Q NET Germany | SHD Testing
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Inspection Method

Ultrasonic waves propagating in polycrystalline materials (steel) are scattered at material interfaces with changes of density and/or elastic properties. In general, the ultrasonic waves are scattered in all directions, partly also back to the ultrasonic transducer that generated the ultrasonic pulse. The intensity of backscattered ultrasound received by the transducer depends on the ratio of the geometric size of the scattering geometry to the wavelength of the ultrasound and on the degree of material property difference at the interface denoted by the term acoustic impedance change.

 

In the area where the ultrasonic wave length is large compared to the size of the scattering geometry, higher ultrasound frequencies (or shorter wave lengths) increase the intensity of ultrasonic backscattering. Furthermore, the intensity of backscattering increases with the average effective size of the scattering geometry, for example the grain size of the polycrystalline steel. Using the appropriate frequency of about 20 MHz, the microstructure change between the hardened case (usually fine-grained Martensite) and the core material with coarse-grained microstructure causes a distinct increase of backscattering intensity. This effect can be observed when the ultrasonic pulse crosses the interface and standard time of flight evaluation yields the depth position of the interface that corresponds to the Surface Hardening Depth (SHD) (see figure 1).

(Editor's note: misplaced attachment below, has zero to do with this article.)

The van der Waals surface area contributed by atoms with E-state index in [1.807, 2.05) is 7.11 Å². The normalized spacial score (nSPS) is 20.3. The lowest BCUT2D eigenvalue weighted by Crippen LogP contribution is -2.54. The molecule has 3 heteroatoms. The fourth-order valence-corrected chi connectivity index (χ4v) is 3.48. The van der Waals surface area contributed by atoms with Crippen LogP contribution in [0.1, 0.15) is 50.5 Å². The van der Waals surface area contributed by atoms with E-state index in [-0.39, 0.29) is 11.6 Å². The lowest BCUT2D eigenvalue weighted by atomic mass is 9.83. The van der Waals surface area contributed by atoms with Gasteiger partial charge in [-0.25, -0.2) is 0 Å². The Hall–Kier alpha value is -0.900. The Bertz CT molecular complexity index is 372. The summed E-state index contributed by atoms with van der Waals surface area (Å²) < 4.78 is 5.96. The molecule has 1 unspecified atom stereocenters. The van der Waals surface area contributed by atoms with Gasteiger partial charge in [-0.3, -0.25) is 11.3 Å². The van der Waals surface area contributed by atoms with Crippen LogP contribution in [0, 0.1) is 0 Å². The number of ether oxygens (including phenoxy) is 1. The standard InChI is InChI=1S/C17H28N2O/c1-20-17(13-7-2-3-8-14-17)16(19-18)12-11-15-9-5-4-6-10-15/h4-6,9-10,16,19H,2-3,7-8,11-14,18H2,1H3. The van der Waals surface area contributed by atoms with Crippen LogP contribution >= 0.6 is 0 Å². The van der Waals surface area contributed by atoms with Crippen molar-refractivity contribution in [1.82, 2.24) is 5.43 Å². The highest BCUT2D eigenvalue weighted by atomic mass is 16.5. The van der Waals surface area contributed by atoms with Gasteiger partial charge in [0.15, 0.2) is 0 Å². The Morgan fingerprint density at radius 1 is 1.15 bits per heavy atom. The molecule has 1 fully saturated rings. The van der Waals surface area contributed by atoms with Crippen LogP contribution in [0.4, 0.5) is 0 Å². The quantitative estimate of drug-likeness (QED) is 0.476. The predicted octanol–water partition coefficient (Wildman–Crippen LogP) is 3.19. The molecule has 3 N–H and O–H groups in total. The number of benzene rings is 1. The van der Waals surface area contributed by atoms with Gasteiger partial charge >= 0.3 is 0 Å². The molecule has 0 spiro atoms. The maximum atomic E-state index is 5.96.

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Contact:

Dipl.-Ing. Tobias Müller
Phone: + 49 (0) 681/9767153
Fax: + 49 (0) 681/9767158

From the time it takes for the sound pulse to travel from the surface of the part to the place at which the scattering is caused, the thickness of the hardened zone can be calculated via the known sound velocity of the material.

 

 

Figure 1: The Ultrasonic Backscatter Technique (UBT)

 

Ultrasonic SHD testing is based on completely different physical principles compared to metallographic methods, such as microhardening testing or other destructive methods. Therefore, SHD values obtained with the UBT are not necessarily identical to destructive SHD values. Nevertheless, in most cases there is a good correlation between the two values, because both methods are influenced by the hardness process, particularly the location of the interface between hardened case to core material .

Conditions

parts are flame, laser or induction hardened

parts are forged, not cast

the minimum SHD value is higher than ~ 1.2 mm

there is a distinct interface between hardened material and core material

backscattering within the base material is of sufficiently high intensity for ultrasonic frequencies of 20 MHz